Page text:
When it comes to stopping German dynamo Thomas Mueller, Plan A for the United States men's national team is to hope that the Germans do the sensible thing and play for a tepid draw.
ESPN's Ian Darke might disagree:
But Germany goes through with the top seed from Group G if they merely play keep-away from the Americans for about 100 minutes en route to a stalemate.
A draw would give the Germans and the Americans five points each, and the Germans' goal difference is superior to the Americans' thanks to the four-spot Germany hung on Portugal. Mueller, you may recall, was responsible for three of those goals against the Portuguese.
At the on-the-come age of 24, Mueller is developing into one of those uber-special players who saves the best of his game for the biggest stages. For proof, look at his 2013-14 season marks.
Mueller scored 13 goals in 31 league appearances for Bayern Munich this season. That is great work from a midfielder, certainly, but it is not dominant. When Yaya Toure is the third-leading scorer in the Premier League from a midfield position (ahead of the likes of Wayne Rooney and Sergio Aguero), that is dominant.
Then you look at what Mueller did in the Champions League and you see the sort of player he is when Bayern is not mopping the pitch with, say, Nurnberg.
Mueller scored five goals in 12 Champions League matches. That is remarkable production for a midfielder in a tournament where only the best club sides can play.
And now, in this World Cup, Mueller has those three goals and an assist in two games against Portugal and Ghana, otherwise known as the two teams most football pundits presumed would finish behind Germany and ahead of the United States in Group G.
So if Plan A does not work out and the Germans send the dogs after the Yankees, what should Jurgen Klinsmann do about it?
Klinsmann should deploy Jermaine Jones to push, pull, clutch, grab and generally annoy Mueller for as long as the referee allows Jones to remain on the pitch.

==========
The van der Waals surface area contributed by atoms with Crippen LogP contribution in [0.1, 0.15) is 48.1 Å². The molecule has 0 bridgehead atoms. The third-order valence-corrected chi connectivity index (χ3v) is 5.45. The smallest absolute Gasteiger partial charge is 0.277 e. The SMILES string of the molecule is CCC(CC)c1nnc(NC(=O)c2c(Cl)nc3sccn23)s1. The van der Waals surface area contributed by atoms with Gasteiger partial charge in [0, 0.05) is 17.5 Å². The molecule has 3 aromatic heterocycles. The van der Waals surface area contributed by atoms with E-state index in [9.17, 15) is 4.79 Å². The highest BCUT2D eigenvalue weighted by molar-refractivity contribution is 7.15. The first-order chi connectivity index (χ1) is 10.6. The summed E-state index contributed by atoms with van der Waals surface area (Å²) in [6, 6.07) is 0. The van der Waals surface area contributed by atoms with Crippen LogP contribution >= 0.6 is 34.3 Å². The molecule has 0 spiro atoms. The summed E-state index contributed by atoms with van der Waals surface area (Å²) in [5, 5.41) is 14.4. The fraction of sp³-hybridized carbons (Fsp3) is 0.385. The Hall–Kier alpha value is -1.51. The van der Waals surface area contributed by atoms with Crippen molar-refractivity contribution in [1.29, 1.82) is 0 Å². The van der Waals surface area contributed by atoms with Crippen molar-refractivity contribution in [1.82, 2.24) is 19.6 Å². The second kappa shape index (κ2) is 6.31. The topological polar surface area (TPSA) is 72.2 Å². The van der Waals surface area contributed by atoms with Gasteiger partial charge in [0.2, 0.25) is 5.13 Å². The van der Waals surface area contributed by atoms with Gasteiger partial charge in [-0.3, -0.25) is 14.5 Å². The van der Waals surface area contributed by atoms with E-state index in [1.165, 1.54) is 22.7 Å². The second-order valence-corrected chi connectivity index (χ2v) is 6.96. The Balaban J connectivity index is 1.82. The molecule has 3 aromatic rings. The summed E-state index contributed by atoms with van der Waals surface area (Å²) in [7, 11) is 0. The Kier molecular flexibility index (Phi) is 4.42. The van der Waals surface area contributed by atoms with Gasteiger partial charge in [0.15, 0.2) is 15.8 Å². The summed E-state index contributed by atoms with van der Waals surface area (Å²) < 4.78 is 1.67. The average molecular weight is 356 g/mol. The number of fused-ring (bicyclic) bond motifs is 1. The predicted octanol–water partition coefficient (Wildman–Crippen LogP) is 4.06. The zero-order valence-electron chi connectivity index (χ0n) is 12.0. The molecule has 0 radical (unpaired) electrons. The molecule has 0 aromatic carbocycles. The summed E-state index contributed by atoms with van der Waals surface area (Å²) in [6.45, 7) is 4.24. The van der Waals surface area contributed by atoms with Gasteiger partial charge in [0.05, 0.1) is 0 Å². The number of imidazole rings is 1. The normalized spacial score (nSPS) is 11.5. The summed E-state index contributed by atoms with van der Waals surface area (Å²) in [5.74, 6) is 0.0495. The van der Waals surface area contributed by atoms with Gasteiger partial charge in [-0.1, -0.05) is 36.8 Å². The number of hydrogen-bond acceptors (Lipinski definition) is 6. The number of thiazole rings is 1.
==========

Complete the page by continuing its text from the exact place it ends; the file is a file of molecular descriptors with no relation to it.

Yes, Jones saw yellow against Portugal, and thus another yellow card against Germany would disqualify him from the Americans' first match in the knockout stage. Klinsmann should worry about who may or may not be available for such a match only after earning a berth in it.
Besides, when you look at what is going on behind Jones and in front of American goalkeeper Tim Howard, it is just about impossible to trust the back four with getting in Mueller's way.
Geoff Cameron had a frightful match against Portugal, definitely at fault for the first Portuguese goal and at least partly at fault for the goal that tied the match at the death. And, um, Cameron is supposedly the Americans' best defender.
DaMarcus Beasley bounced back from a poor showing against Ghana with a workmanlike shift against Portugal, but he is not exactly a shutdown defender, either. Matt Besler has bravely pushed through pain in each of the Americans' first two matches—would you bet on him finishing this match against Germany?
My colleague Sam Tighe had kind words for Fabian Johnson, but Germany is not apt to give Johnson the sort of running room Portugal did.
That brings us back to Jones, who Deadspin's Greg Howard noted "has not so quietly been the Americans' best player". Jones is a physical presence and a cagey veteran whose experience imbues him with any number of schemes and tactics to put Mueller on his wrong foot.
Have you ever watched the NBA's Shane Battier play in-the-guy's-shirt defense? Or the NFL's Richard Sherman cover an opposing receiver like dense fog? That is what the Americans need from Jones.
This is not to suggest that the Germans lack other scoring options. They don't. Plenty of other German players could bag a brace or better against the Americans if the German footballing machine is running smoothly.
Still, common sense dictates that the Germans' hottest player right now is Mueller, and thus, he is the one who should receive, um, special defensive attention.
If the Germans will not play a polite draw against the Americans, Jones will need to play impolite football against Mueller.